4.3. Task Prioritization Phase
To prioritize tasks, the average VSLT will be calculated for each task. The calculation formula is as follows:
In order to allow tasks with a larger average VSLT value to be executed firstly, the task priorities are sorted in descending order according to the value.
4.4. Processor Selection Phase
To select the processors for a task, the earliest finish time of the task on each processor is first calculated. The insertionbased policy is applied to compute EFT, that is, the possibility of inserting tasks in the earliest idle time slot between 2 scheduled tasks on the identical processor should be considered. The idle time slot should be at least capable of handling the computation cost of the task to be scheduled, and scheduling on this idle time slot should preserve precedence constraints.
Then, the of the task on each processor is calculated. is defined as
Finally, the processor with the minimum value is selected for the current task. Although the finish time of the chosen processor is not always the earliest, this processor selection policy not only considers the EFT value of the current task but also considers the impact of the chosen processor on the path length from the current task to the exit nodes. Therefore, the scheduling length can be effectively reduced to a certain extent.
4.5. Detailed Description of the BVSL Algorithm
The pseudocode of the algorithm is shown in Algorithm 1. First, the algorithm uses the PPTS algorithm for prescheduling and then calculates the PRLT based on the prescheduling result (lines 1 and 2). Then, an empty ready list is created, and the entry task is placed on top of the list (line 3). In the loop of while, it firstly calculates the values of EST, VSLT, and for all readylist tasks and then selects the task with the highest value as the currently scheduled task (lines 5 and 6). After selecting the task for scheduling, the values for the task on all processors are calculated and the processor with the minimum is selected to execute task (lines 711). Finally, return the better result of the scheduling result and the prescheduling result as the final scheduling result (lines 1418).

The time complexities of each step in the algorithm are as follows: (1)The time complexity of the prescheduling with the PPTS algorithm is , where is the number of processors and is the number of nodes in the DAG(2)The time complexity of calculating PRLT is , where is the number of nodes in the DAG(3)The time complexity of calculating VSLT and processor selection is (4)The time complexity of calculating is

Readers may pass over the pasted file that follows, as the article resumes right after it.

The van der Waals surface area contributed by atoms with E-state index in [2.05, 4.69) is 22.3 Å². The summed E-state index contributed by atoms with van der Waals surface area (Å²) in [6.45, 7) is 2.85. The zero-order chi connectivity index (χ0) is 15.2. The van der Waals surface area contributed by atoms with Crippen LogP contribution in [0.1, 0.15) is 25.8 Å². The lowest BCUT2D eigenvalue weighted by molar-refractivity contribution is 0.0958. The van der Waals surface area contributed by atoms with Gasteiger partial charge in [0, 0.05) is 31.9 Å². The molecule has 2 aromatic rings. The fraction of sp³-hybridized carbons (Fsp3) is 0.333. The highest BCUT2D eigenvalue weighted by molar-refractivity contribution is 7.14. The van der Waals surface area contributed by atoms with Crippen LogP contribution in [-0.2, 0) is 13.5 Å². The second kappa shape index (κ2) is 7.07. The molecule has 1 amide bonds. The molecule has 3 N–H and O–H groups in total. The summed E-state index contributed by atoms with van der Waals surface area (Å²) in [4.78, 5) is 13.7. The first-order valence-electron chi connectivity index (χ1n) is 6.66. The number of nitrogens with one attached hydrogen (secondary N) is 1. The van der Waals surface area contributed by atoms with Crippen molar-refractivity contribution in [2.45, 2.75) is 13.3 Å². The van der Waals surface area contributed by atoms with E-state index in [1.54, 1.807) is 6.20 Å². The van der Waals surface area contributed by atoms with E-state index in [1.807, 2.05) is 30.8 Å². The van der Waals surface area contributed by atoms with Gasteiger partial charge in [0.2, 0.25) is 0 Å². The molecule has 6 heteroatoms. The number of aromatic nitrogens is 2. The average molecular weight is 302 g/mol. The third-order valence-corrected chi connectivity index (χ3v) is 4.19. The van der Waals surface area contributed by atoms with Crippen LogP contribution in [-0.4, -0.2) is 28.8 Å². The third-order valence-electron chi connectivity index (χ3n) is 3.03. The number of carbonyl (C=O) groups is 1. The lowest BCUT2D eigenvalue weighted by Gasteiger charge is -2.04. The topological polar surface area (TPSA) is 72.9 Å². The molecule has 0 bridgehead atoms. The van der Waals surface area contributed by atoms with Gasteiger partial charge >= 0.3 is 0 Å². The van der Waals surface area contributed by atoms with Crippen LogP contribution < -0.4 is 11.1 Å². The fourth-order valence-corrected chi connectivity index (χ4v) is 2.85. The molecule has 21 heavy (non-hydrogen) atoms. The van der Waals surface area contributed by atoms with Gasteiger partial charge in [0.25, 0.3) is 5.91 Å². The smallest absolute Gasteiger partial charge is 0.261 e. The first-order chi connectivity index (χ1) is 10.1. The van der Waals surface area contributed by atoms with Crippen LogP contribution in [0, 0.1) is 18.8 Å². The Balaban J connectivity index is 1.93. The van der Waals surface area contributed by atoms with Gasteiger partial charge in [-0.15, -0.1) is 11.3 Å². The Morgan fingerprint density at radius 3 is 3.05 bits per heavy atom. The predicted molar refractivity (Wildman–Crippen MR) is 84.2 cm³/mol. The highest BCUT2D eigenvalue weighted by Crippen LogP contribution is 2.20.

Therefore, the total time complexity of the algorithm is .
Tables 3 and 4, respectively, show the results of DAG prescheduling and the PRLT values of tasks on different processors in Figure 1. Table 5 shows the process of selecting processors in each iteration of the algorithm. Figure 2 shows the schedule of the example task graph in Figure 1 using the BVSL algorithm, the scheduling algorithm based on average PRLT to calculate task priority, IPPTS algorithm, and RE18 algorithm. The makespan of the BVSL algorithm is 105, which is shorter than that of other algorithms.
For the DAG in Figure 1, the sorted list obtained by using the average PRLT sorting is (T1, T3, T2, T4, T6, T5, T7, T8, T9, T10), and the sorted list obtained by using the average VSLT sorting is (T1, T3, T2, T4, T6, T8, T5, T7, T9, T10). Compared with the former, the latter schedules the task T8 before tasks T5 and T7. The average PRLT of T8 is smaller than that of tasks T5 and T7, while its average VSLT value is larger than that of T5 and T7. As can be seen from Figure 2 that the only difference between Figures 2(a) and 2(b) is that task T8 is allocated before task T7 in processor P2, but the final scheduling length is shorter than that in Figure 2(b). Therefore, the start time of the task will also affect the priority of the task to a certain extent, resulting in a difference in the final result.
5. Experimental Results and Discussion
This section will introduce the comparison between the BVSL algorithm and the latest IPPTS and RE18 algorithms. First, some comparison metrics will be introduced.
5.1. Comparison Metrics
The comparison of the algorithms in this paper is based on the following four metrics: (1)Total execution time or scheduling length (makespan) [46]
Makespan is the time required for an application from the execution of the first task to the end of the last task. One of the goals of the list scheduling algorithm is to minimize the makespan. The calculation is shown in Definition 4. (2)Schedule length ratio (SLR) [35, 37]
The scheduling length ratio (SLR) is the normalization of the schedule length, and the definition formula is as follows:
The denominator in the above formula is the minimum computation cost (CPMIN) of the task on the critical path. A lower SLR indicates a superior algorithm. (3)Number of occurrences of better quality of schedules (NOBQSs) [35, 37]
NOBQS represents the percentage of occurrences of better, equal, and worse scheduling lengths between the two algorithms. (4)Speedup [35]
Speedup is the ratio of the sequential execution time to the parallel execution time (i.e., makespan). Therefore, the larger the speedup, the better the scheduling algorithm. The sequential execution time is calculated by assigning all tasks to a single processor that minimizes the total computation cost of the task graph. The speedup calculation formula is as follows: